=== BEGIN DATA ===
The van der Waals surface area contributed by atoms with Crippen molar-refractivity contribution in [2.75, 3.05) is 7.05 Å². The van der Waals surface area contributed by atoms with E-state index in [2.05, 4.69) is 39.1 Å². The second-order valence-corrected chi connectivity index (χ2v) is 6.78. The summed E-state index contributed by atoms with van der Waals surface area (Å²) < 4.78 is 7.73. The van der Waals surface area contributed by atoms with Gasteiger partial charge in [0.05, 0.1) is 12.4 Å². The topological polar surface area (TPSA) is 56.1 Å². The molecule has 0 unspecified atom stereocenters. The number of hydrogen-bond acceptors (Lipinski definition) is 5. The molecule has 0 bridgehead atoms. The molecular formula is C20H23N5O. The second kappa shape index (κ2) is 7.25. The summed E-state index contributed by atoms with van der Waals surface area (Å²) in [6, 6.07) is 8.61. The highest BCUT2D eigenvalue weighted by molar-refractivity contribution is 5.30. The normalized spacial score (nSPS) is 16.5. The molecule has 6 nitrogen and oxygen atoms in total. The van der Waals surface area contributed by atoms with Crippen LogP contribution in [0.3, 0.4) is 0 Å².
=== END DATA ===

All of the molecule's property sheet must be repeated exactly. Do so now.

The van der Waals surface area contributed by atoms with Crippen molar-refractivity contribution in [2.75, 3.05) is 7.05 Å². The van der Waals surface area contributed by atoms with E-state index in [2.05, 4.69) is 39.1 Å². The second-order valence-corrected chi connectivity index (χ2v) is 6.78. The summed E-state index contributed by atoms with van der Waals surface area (Å²) < 4.78 is 7.73. The van der Waals surface area contributed by atoms with Gasteiger partial charge in [0.05, 0.1) is 12.4 Å². The topological polar surface area (TPSA) is 56.1 Å². The molecule has 0 unspecified atom stereocenters. The number of hydrogen-bond acceptors (Lipinski definition) is 5. The molecule has 0 bridgehead atoms. The molecular formula is C20H23N5O. The second kappa shape index (κ2) is 7.25. The summed E-state index contributed by atoms with van der Waals surface area (Å²) in [6, 6.07) is 8.61. The highest BCUT2D eigenvalue weighted by molar-refractivity contribution is 5.30. The normalized spacial score (nSPS) is 16.5. The molecule has 6 nitrogen and oxygen atoms in total. The van der Waals surface area contributed by atoms with Crippen LogP contribution in [0.3, 0.4) is 0 Å².